SNOW HILL — The Worcester County Board of Education reviewed federal Common Core State Standards (CCSS) at its meeting this week.
Those standards have been phased in over the last year with the expectation that they will be fully implemented by the end of the 2013-2014 school year. While the board was satisfied with how the county has interacted with CCSS, several residents criticized the standards and claimed the school is is sacrificing educational autonomy to the federal government.
According to Stephanie Zanich, director of Tests and Assessments for Worcester County Public Schools, CCSS is a “list of skills that we expect students to know to be successful.” There has been some controversy over the standards as they were developed over the last few years. Opponents have argued that the federal government will be yanking control of education away from the states and counties.
However, Zanich told the board Tuesday that while the standards may be nationally controlled, local classroom autonomy will remain.
“It is important to note that our curriculum is a locally developed curriculum and it provides that autonomy for school systems, teachers and schools to develop it and then incorporate it into their day-to-day instruction,” she said.
Educators have been enthusiastic about the process because the board has made sure to include them at every point, added Zanich.
“We have built teacher buy-in. When I’ve worked with the teachers, they are supportive of what we are doing because we’ve included them in professional development and decision making,” she said.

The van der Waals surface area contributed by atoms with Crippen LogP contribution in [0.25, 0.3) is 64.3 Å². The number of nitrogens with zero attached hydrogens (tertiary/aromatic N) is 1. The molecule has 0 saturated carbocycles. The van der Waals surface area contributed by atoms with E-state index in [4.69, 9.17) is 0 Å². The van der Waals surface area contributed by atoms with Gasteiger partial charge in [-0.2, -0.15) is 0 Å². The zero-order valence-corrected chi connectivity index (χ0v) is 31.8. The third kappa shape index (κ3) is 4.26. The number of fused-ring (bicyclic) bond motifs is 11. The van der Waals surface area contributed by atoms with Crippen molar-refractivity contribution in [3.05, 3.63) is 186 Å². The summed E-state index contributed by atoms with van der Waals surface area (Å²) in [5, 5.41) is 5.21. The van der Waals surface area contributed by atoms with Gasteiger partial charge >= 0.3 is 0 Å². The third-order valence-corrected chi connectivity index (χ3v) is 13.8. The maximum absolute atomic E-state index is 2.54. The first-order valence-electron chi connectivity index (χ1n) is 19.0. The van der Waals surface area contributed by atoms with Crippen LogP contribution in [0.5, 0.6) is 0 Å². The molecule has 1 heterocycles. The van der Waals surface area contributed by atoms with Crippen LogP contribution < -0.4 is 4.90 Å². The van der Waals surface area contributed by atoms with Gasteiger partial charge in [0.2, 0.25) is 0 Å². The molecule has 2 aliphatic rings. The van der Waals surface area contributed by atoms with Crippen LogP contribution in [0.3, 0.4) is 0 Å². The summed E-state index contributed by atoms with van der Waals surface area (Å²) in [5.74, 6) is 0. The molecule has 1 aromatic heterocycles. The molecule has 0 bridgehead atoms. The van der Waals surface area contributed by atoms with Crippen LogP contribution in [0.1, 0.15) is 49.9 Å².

There was some disagreement from residents on how much autonomy the county will actually keep.
“I’m here to destroy the myth because what you had this morning was a myth,” John Abent told the Board of Education.
Referring to CCSS as a “Trojan horse,” Abent insisted that locally controlled curriculum will be an illusion under Common Core.
“If I control the standards and I control the assessments, I control the curriculum,” he said.
Resident Grant Helvey warned the board that, in his opinion, they have taken a leap before looking by agreeing to adopt the standards back in August 2010. He gave a hypothetical scenario where he offered the Board of Education $472 million in funding with the condition that it would have to accept his curriculum without reviewing it.
“I wonder if you would sign a contract to accept my $472 million. Would you take that and then implement a curriculum in the future based on those unknowns?” Helvey asked.
By adopting CCSS, Helvey predicted that Worcester will run into trouble in the future in the form of unexpected requirements or costs.
“You’re learning about it today and the train has already left the station and is well on its way,” he said.
After several more similar comments from other residents, Board of Education President Bob Rothermel pointed out Worcester did have a good picture of what the standards would mean when it agreed to it in 2010 and that an incredible amount of study and planning has been devoted to understanding it.
The support teachers have shown is telling, according to Board of Education member Sara Thompson.
“They know it’s going to work and they know it’s the best for our students,” she said.
Zanich underlined that CCSS is only the “foundation on which we build our curriculum” and the county will maintain flexibility in the classroom. While the concerns of residents were noted, Rothermel made it clear that the board still plans to fully implement Common Core by the end of the next school year.